In the face of an International Money Fund warning that Saudi Arabia needs to cut government spending, Finance Minister Dr. Ibrahim Al-Assaf told Al Arabiya the Kingdom has solid economic policies.
“We were able in the past few years to formulate medium- range fiscal policies,” Al-assaf told Al Arabiya television on Tuesday when asked to comment on the latest IMF assessment of the Saudi economy.
“And the reason is because we built suitable reserves, especially investments that allow us to implement fiscal policies even if the oil prices fluctuate as we have witnessed in the past,” he said.
The interview came as the IMF said Riyadh should alter spending to preserve the country’s oil wealth for future generations.
“While the government has built significant policy buffers, fiscal spending is above the level consistent with an intergeneration ally equitable drawdown of oil wealth,” the Fund said in an annual assessment of the Saudi economy released Tuesday.
But Assaf said the Kingdom had made secure investments focusing on infrastructure, human resources and social welfare. He noted the country’s economy had not been affected by the Euro zone crisis, would keep economic growth at 5.9 percent, and that its currency exchange with the United States was also fair and optimal, he said.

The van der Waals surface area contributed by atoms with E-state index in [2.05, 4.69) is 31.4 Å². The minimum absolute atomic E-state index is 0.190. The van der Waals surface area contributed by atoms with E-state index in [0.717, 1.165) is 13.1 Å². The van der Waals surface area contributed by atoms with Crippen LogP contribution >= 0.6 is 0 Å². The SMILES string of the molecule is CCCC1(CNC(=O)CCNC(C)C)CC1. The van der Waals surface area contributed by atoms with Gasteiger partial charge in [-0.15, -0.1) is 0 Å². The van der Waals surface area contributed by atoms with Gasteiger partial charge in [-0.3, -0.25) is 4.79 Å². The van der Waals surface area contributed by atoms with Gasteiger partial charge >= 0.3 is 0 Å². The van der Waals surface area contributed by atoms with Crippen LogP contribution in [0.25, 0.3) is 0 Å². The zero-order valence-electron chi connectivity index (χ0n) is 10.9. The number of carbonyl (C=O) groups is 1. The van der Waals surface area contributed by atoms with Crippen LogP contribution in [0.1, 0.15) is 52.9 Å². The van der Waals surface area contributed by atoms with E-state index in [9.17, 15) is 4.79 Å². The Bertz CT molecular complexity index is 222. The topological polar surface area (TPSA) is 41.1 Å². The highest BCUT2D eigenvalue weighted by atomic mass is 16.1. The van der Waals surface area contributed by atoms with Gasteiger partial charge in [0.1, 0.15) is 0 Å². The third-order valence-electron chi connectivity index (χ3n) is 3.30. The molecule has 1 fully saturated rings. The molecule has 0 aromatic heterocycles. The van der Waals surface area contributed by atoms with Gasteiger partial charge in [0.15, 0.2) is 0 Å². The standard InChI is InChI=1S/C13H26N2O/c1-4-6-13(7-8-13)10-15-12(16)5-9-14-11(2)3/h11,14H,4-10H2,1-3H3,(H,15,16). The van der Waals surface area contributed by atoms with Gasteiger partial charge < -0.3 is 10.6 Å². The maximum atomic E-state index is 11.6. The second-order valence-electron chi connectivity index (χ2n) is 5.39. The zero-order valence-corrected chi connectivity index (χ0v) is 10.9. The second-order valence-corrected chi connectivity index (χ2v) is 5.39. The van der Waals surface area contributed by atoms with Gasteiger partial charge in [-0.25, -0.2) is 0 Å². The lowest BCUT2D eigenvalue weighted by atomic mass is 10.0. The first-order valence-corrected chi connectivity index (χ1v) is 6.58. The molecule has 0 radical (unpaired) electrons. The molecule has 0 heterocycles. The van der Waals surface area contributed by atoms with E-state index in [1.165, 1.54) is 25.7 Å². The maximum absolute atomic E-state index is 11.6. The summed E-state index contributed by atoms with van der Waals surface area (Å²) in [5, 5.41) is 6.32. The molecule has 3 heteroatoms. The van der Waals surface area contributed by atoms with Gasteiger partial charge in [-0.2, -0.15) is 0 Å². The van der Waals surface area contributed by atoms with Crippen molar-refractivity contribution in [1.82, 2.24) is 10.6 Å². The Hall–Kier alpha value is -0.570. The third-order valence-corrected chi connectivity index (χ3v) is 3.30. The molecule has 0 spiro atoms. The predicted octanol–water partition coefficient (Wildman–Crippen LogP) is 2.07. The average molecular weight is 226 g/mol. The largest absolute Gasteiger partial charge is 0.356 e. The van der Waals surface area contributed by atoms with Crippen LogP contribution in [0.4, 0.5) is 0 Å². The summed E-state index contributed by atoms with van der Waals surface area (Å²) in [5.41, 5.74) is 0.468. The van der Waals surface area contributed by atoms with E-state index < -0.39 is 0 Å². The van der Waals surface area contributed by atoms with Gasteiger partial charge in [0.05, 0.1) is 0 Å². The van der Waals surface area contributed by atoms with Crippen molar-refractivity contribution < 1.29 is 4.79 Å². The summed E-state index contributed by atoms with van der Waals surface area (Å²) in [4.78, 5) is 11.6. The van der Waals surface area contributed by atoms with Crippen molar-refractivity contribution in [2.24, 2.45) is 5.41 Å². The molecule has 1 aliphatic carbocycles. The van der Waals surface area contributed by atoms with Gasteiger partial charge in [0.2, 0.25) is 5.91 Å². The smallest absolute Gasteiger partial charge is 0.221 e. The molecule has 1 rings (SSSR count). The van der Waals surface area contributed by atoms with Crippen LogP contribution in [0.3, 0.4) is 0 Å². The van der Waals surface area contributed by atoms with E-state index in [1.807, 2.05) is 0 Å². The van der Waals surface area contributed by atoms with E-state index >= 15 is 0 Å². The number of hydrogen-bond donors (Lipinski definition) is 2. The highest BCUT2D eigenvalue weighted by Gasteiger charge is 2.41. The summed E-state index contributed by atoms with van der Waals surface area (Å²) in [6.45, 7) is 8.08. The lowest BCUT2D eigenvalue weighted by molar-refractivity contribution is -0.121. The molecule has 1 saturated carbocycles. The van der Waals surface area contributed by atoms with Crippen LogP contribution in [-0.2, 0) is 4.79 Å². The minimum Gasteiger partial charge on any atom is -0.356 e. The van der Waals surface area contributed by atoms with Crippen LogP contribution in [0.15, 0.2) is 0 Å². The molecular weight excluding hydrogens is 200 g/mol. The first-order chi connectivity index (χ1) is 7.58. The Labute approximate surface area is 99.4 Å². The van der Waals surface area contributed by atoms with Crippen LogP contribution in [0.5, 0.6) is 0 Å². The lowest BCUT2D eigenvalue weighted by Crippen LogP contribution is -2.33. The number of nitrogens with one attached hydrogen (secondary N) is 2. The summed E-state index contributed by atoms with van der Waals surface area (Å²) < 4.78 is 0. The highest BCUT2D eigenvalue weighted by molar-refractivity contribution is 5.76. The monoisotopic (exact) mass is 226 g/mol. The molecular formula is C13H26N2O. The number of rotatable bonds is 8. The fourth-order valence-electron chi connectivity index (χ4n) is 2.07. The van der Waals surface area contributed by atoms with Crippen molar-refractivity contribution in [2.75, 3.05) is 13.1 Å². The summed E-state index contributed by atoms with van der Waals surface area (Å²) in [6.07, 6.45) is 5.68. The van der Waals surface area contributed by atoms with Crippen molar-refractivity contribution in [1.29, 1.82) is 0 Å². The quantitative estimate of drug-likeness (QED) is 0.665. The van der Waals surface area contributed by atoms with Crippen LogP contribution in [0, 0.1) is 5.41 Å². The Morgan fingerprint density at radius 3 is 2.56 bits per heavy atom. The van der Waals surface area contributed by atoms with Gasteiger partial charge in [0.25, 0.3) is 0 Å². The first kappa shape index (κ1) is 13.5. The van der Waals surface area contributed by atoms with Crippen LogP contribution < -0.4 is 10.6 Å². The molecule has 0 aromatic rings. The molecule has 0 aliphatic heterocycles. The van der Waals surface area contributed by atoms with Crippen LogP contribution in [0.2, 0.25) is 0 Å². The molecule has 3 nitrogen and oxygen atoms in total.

Asked to comment about the IMF’s criticism, he said “the country is with the IMF but sometimes it does not agree with it when evaluating Saudi policies.”
The IMF did not specify an appropriate level of spending, but said the government should be flexible in providing social welfare benefits, broaden its tax base and ensure its expenditure was efficient.
The OPEC member, which overshot its annual budget plans by an average 23 percent in the past decade, outlined spending of 690 billion riyals in its 2012 budget.
Due to heavy spending, the Gulf country’s dependency on oil has risen notably. The price of crude that is needed to balance the government budget is projected to rise to $98 per barrel by 2016 from an estimated $80 in 2011, the IMF said in April.
However, robust oil prices, currently above $110 per barrel, have been helping to boost Saudi Arabia’s fiscal cushion. The central bank’s net foreign assets rose to a record $591 billion in June.
Other parts of the report praised Saudi Arabia’s economic policies, including its help to stabilize global oil markets in 2011 and commitment to provide $15 billion of additional resources to the IMF.
The Fund said the kingdom’s near-term economic outlook was broadly favorable, keeping its 2012 growth forecast at 6 percent. Adverse spillovers from unrest in the region and the euro area crisis have been limited so far, it added.
The IMF also underlined the need to prevent any inflation pressures caused by robust growth through a proactive use of liquidity and macro prudential policy tools, raising its 2012 forecast to 5.2 percent from 4.8 percent seen in April.
Saudi annual inflation slipped to 4.9 percent in June, its lowest level since August 2011.